Life as Amber knows it

"An adventure in the making…"

Never Again, by Rosa Storm ~~~ Get Yours Today!!!

white_never_again copyNever Again, by Rosa Storm

Publication date: October 13th 2014

Genres: Horror, Psychological, Violence



Life can get difficult, but we always have the chance to change it. Jen decided she had enough and chose to do something to change her situation. Relationships can be hard to keep if you don’t take care of the other person. Never Again is a short story that explores the human mind and actions when we feel desperate, and the chilling consequences that some behaviours can provoke.

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CintaBlogRosa Storm is a Spanish writer who has loved the written word since she discovered she was able to read books at age 5. Since then, she has become a bookworm and reads around 100 books every year. She also writes, every day, compulsively, even in the middle of the night. You cannot control when inspiration hits you, can you? She writes in English because she is convinced that in a previous life she was British, so writing in English feels more natural to her than writing in her native language. Yes, she is crazy like that. She now spends her time with her amazing husband, author Mark Stone, between Spain and Phoenix, Arizona, which is great because the long flights let her catch up with her long list of books to read.

Rosa Storm is the author of “Never Again”, a chilling short story included in the anthology of scary tales titled “Satan’s Holiday”, and “Deadly Company”, a horrifying short story included in the anthology of urban legends “Don’t Look Back”. She also writes award-winning collections of short stories for children under her real name, Cinta Garcia de la Rosa.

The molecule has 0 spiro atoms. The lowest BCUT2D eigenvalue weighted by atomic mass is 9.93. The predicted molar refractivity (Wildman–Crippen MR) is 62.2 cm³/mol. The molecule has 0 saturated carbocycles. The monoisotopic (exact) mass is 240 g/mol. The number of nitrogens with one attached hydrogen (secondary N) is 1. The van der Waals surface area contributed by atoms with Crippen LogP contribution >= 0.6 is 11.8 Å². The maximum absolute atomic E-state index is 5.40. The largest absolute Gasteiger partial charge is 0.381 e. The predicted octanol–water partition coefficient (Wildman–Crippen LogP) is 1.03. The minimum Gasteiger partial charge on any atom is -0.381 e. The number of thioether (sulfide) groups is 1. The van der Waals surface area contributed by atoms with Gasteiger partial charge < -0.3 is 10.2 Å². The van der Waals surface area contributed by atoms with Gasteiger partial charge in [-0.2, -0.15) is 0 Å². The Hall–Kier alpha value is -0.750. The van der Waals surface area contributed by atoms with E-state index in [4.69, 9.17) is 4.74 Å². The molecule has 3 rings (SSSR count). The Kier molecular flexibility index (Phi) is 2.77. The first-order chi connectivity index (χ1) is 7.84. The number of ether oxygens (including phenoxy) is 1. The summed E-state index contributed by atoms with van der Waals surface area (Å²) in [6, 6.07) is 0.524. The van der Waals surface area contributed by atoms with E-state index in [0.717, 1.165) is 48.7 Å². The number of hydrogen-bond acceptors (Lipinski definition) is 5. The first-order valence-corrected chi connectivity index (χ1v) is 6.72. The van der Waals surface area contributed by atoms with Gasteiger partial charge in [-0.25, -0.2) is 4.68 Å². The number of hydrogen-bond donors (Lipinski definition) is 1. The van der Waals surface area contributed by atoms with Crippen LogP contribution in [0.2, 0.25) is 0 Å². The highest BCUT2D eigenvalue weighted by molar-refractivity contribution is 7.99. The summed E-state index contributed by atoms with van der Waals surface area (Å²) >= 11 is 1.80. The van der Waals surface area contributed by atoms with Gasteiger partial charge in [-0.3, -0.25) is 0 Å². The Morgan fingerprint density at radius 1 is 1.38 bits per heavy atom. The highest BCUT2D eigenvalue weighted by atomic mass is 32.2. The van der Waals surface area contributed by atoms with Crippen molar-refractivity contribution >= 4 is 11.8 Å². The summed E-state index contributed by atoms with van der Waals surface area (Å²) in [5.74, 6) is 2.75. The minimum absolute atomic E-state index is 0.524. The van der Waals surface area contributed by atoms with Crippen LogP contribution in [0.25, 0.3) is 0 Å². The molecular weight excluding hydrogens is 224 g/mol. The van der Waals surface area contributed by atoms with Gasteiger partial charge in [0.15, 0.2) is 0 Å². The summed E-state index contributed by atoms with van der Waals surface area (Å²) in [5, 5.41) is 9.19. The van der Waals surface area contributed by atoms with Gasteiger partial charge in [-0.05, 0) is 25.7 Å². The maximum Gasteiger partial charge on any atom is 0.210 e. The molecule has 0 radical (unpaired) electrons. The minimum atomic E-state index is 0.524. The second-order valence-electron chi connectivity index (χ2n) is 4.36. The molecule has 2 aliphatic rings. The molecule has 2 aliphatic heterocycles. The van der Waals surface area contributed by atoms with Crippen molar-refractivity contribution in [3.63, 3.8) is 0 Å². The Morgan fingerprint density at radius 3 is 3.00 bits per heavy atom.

Where to find Cinta:


IndieVengeance Day 2014

Originally posted on The Midnight Writer:

Two weeks ago I had the pleasure of meeting my friends in Dallas for a book signing. I hit the open road with a pocketful of dreams and enough Diet Coke to kill a rhinoceros. Stacey Roberts and I carpooled from Kentucky. We soon found ourselves in Memphis, Tennessee.

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We followed the red brick road… which isn’t really brick.

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Soon, our eyes beheld the Mighty Mississippi.


And I saw these restrooms in Texas.

Cheddars1 Scott Morgan, Stacey Roberts, James Peercy, me.

Later that night we arrived in Dallas and met up at Cheddar’s.

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The next day everyone signed books at Cafe Brazil and read from their respective works. This is Stacey Roberts reading from his book: Trailer Trash, With a Girl’s Name.

Photograph courtesy of Jacqueline E. Smith

Me reading from my book, Inhale the Night.


More books!


Jacqueline E. Smith had one of the coolest tables. The flowers were a nice…